For substance abusers who also have antisocial personality disorder, it can be a monumental struggle to get through an entire drug or alcohol treatment. Now a new Danish study reveals that just six additional counseling sessions may lower the dropout rate and increase the outcome of the treatment.
People with antisocial personality disorder tend to act impulsively, lie, break laws and live a life of overall instability. They are typically regarded as very difficult to treat for drug abuse, and they rarely seek treatment themselves.
The study, conducted by researchers at the Centre for Alcohol and Drug Research at Aarhus University in Denmark, involved 175 substance abusers with antisocial personality disorders. The researchers tested a new treatment program — the Impulsive Lifestyle Counselling programme — geared particularly for people with antisocial personalities.
The program consists of six structured sessions. The sessions focus on the participant’s dreams and aspirations in life and how the impulsive and criminal behavior becomes an obstacle to their dreams.
In the program, crime and impulsive behavior are seen as a way of life rather than a diagnosis. This makes it easier to talk about the problems without stigmatizing the participant as a criminal or as a patient.
“One of the participants had trashed his apartment, because his girlfriend had spent a night at a friend’s house without telling him. Instead of debating whether the anger was fair or not, the counselor and the participant considered the consequences — the flat was trashed, and the girlfriend left him.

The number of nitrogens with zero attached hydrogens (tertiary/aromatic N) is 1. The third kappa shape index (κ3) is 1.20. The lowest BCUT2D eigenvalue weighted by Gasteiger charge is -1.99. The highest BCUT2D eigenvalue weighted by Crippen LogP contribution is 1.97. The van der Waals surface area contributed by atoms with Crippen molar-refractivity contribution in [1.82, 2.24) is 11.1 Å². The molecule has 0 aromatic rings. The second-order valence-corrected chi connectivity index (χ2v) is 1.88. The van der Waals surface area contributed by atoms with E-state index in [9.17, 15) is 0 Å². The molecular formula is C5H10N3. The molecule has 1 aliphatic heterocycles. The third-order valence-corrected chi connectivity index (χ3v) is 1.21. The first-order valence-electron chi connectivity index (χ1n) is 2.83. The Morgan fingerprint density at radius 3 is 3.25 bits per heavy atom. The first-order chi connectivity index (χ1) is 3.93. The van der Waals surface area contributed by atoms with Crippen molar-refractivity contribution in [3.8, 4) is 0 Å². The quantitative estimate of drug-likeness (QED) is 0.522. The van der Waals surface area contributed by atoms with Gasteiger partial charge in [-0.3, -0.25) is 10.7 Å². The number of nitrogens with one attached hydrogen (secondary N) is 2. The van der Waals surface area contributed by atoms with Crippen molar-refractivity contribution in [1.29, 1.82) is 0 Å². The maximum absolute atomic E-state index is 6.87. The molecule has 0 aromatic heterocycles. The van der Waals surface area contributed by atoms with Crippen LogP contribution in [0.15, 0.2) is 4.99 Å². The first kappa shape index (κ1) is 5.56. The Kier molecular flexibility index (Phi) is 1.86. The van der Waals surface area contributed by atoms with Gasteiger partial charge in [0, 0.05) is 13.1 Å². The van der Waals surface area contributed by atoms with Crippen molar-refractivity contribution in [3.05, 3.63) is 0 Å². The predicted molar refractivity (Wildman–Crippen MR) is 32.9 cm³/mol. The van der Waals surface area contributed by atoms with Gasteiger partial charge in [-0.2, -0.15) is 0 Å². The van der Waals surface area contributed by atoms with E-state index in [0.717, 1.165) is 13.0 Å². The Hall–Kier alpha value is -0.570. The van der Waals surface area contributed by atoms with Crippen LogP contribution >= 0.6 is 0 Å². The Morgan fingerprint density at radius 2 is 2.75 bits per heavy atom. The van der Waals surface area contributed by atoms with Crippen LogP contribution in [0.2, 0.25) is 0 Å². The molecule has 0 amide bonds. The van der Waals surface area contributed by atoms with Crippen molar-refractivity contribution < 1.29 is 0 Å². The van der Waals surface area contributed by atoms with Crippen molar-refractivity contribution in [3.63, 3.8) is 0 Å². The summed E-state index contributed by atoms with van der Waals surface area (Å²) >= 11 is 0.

“This motivated the participants to find other ways of reacting,” said associate professor Morten Hesse, who is responsible for the research project together with associate professor Birgitte Thylstrup.
Out of the 80 participants enrolled in the standard treatment program alone, 54 percent dropped out of the program before completing it. The other 95 participants were offered the standard treatment supplemented with the Impulsive Lifestyle Counselling program. Among these participants, the drop-out rate was lower, at 42 percent, and this group was also taking fewer drugs than those in the standard program by the three-month mark.
“The participants on the Impulsive Lifestyle Counselling program had a lower drop-out rate than both other people with antisocial personality disorders and substance abusers in treatment in general. This shows us that we can increase the help for people who are impulsive and who, as a result, live a life of instability,” said Hesse.
The researchers are hoping that the treatment can be used in both the social sector and in prison and probation programs, which currently offer only a few treatment programs for people with antisocial personality disorders.
Source: Aarhus University